When Huddersfield Town FC unveiled its 2019-20 match shirt emblazoned with an enormous sash bearing the logo of bookmakers Paddy Power, fans were horrified and took to social media to voice their disgust.
But the “new” shirt was actually a hoax, the latest in a series of high-profile marketing stunts from the media-savvy bookmaker, and part of its “Save Our Shirt” campaign that aims to get sponsors to stop ruining football kit with excessive branding. That the fans took the whole caper at face value is a telling sign of how normalised the relationship between gambling marketing and football has become.
In 2005, the Gambling Act made it legal for gambling companies to sponsor football clubs or competitions in the UK, as well as relaxing restrictions on advertising on television and other gambling marketing opportunities. Since then, there has been a dramatic increase in gambling sponsorship in the UK.
In the 2019-20 football season, half of the teams in the English Premier League (EPL) have the logo of a bookmaker displayed on their match shirts. In Scotland, all four professional leagues and both of the domestic cup competitions are sponsored by gambling companies, such as the Betfred Cup.
Some clubs even have relationships with several gambling companies. Leicester City, for example, recently announced a partnership with Asian betting brand Yabo Sports, making a total of five gambling sponsors of the club at the one time.
There appears no limit to how gambling can be promoted through football. For example, at most grounds, gambling operators provide matchday betting services, branded betting kiosks, supporter competitions to win “money-can’t-buy experiences”, and advertising around the stadium on match days.
Like Paddy Power, some gambling companies are becoming more subtle and clever in their promotion. For example, Wayne Rooney’s latest transfer to Derby County was reportedly partly funded by online casino 32 Red. Unsurprisingly, he will wear the number 32 on his match shirt.
For the most part, gambling companies are responsible for self-regulating their sport sponsorship activities. In response to criticism about the amount of gambling advertising in sport, the latest self-regulatory initiative is a voluntary “whistle-to-whistle” ban on advertising during live sport, which began this season.
The development was led by the Remote Gambling Association, a group that includes leading bookmakers such as Bet365, Ladbrokes and Paddy Power. Under the whistle-to-whistle ban, gambling companies agreed not to show gambling adverts during all live sport broadcast on television before 9pm in the UK, except for horse racing.
The ban is only partial, starting five minutes before the match kicks off and ending five minutes after it finishes. This means that adverts are still permitted during the pre-match build up. The ban also only covers adverts in commercial breaks. But other forms of marketing can appear in the match, including shirt sponsorship and pitchside advertising.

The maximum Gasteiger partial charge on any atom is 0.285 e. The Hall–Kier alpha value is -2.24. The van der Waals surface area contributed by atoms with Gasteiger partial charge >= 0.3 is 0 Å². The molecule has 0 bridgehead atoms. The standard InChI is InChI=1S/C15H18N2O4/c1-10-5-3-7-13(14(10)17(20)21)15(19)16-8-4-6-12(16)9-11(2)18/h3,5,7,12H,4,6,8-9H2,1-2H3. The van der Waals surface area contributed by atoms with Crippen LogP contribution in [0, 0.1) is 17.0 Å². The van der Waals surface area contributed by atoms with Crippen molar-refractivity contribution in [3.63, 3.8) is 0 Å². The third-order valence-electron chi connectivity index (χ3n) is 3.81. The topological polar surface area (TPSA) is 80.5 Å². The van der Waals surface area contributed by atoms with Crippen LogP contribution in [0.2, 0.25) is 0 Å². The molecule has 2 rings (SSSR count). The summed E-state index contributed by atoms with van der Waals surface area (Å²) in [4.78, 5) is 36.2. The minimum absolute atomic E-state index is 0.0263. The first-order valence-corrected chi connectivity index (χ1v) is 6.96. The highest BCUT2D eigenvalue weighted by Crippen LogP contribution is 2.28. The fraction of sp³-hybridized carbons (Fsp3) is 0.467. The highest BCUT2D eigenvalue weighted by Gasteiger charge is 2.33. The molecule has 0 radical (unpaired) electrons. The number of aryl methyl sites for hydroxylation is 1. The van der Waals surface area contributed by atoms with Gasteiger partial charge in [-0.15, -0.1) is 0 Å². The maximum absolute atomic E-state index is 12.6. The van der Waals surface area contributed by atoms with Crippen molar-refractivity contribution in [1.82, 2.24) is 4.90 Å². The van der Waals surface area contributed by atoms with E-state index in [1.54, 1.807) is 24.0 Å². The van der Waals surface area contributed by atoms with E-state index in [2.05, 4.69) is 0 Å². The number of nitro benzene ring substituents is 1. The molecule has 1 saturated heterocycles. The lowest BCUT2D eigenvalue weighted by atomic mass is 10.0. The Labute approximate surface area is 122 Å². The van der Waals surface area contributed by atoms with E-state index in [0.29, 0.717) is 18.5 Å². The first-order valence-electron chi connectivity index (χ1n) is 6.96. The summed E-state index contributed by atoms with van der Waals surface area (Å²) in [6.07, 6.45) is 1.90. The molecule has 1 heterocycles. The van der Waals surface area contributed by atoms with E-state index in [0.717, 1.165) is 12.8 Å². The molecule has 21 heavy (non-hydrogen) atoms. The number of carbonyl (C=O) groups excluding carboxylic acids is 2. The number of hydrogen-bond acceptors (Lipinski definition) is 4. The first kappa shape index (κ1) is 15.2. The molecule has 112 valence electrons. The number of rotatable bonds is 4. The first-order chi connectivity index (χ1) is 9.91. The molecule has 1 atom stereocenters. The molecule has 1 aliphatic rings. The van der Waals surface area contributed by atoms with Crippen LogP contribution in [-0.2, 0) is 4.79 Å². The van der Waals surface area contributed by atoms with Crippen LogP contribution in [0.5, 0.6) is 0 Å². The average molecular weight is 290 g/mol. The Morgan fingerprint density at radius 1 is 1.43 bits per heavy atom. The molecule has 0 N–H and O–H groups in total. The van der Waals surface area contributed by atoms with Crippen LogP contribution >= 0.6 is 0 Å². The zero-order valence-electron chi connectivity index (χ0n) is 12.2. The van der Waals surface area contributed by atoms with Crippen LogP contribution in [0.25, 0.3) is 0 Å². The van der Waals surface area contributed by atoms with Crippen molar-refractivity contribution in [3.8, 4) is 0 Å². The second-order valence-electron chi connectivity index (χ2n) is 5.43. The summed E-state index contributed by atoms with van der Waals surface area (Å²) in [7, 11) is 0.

Limiting gambling ad exposure
In our recent research, we examined gambling marketing in five television football broadcasts in the UK before the voluntary ban came in. This included two live games from the English Premier League and one from the Scottish Premier League (SPL).
We assessed how often references to a gambling company appeared, where these references appeared (such as pitchside advertising), and what they looked like (for example, on match shirts). It repeated our previous work exploring alcohol marketing at the UEFA Euro 2016 football tournament.
So will the “whistle-to-whistle” ban have any real impact on exposure to gambling marketing during football? In a word, no. In the five football matches analysed, we recorded over 2,000 gambling marketing references. For example, in the EPL match between Bournemouth and Crystal Palace, there were 974 gambling references, appearing around once every 15 seconds. In the SPL’s Rangers versus Celtic match, there were 920 references, appearing around once every ten seconds.
Across all five matches, three-quarters of the references were recorded during the match action, so appearing when the audience are likely to be most engaged. We identified a sophisticated array of opportunities to promote gambling companies, with logos on match shirts and pitch-side adverts appearing most often. Around 1% of references were explicit adverts during commercial breaks, yet these are the only forms of marketing covered by the ban.
It is also worth highlighting that two of the matches analysed in our study featured very few gambling references. These were England versus Italy in an international friendly and Tottenham Hotspur versus Barcelona in the UEFA Champions League. This demonstrates that football, including high-profile matches featuring popular teams, can exist without highly visible gambling sponsorship.
Where do we go from here?
Some football clubs have recently taken a stance against gambling sponsorship. Luton Town FC’s chief executive Gary Sweet has publicly stated that although the club was not taking an anti-gambling postion, it did not want “to advertise gambling to children…or be responsible for gambling addictions getting worse”.
Other clubs such as English amateur side Headingly FC and Lewes Community Football Club have agreed to wear the Gambling With Lives logo on their shirts to warn about the dangers of gambling addiction.
But until mandatory restrictions are put in place to reduce the volume of gambling advertising visible during televised football, such laudable actions will pale in comparison. And we should not underestimate the effect of this kind of 360° marketing on the 2m people in the UK who are problem gamblers or at risk of gambling addiction.